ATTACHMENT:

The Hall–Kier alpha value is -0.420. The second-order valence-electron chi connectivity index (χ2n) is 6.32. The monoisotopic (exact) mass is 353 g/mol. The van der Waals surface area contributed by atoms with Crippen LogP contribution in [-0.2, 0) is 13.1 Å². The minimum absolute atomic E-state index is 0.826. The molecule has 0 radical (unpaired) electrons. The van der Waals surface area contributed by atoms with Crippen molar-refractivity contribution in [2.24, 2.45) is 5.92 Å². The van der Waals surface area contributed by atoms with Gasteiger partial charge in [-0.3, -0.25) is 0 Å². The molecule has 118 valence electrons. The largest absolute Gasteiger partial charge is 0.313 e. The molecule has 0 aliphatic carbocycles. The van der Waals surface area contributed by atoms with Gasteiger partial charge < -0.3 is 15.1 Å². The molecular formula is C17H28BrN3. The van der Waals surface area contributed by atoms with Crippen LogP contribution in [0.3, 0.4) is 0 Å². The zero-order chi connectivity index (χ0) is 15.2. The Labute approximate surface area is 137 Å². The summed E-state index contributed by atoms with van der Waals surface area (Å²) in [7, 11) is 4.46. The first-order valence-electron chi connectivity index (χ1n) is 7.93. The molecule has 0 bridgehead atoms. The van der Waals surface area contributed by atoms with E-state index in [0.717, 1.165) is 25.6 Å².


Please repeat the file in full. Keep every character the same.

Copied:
The Hall–Kier alpha value is -0.420. The second-order valence-electron chi connectivity index (χ2n) is 6.32. The monoisotopic (exact) mass is 353 g/mol. The van der Waals surface area contributed by atoms with Crippen LogP contribution in [-0.2, 0) is 13.1 Å². The minimum absolute atomic E-state index is 0.826. The molecule has 0 radical (unpaired) electrons. The van der Waals surface area contributed by atoms with Crippen molar-refractivity contribution in [2.24, 2.45) is 5.92 Å². The van der Waals surface area contributed by atoms with Gasteiger partial charge in [-0.3, -0.25) is 0 Å². The molecule has 118 valence electrons. The largest absolute Gasteiger partial charge is 0.313 e. The molecule has 0 aliphatic carbocycles. The van der Waals surface area contributed by atoms with Gasteiger partial charge < -0.3 is 15.1 Å². The molecular formula is C17H28BrN3. The van der Waals surface area contributed by atoms with Crippen LogP contribution in [0.3, 0.4) is 0 Å². The zero-order chi connectivity index (χ0) is 15.2. The Labute approximate surface area is 137 Å². The summed E-state index contributed by atoms with van der Waals surface area (Å²) in [7, 11) is 4.46. The first-order valence-electron chi connectivity index (χ1n) is 7.93. The molecule has 0 bridgehead atoms. The van der Waals surface area contributed by atoms with E-state index in [0.717, 1.165) is 25.6 Å².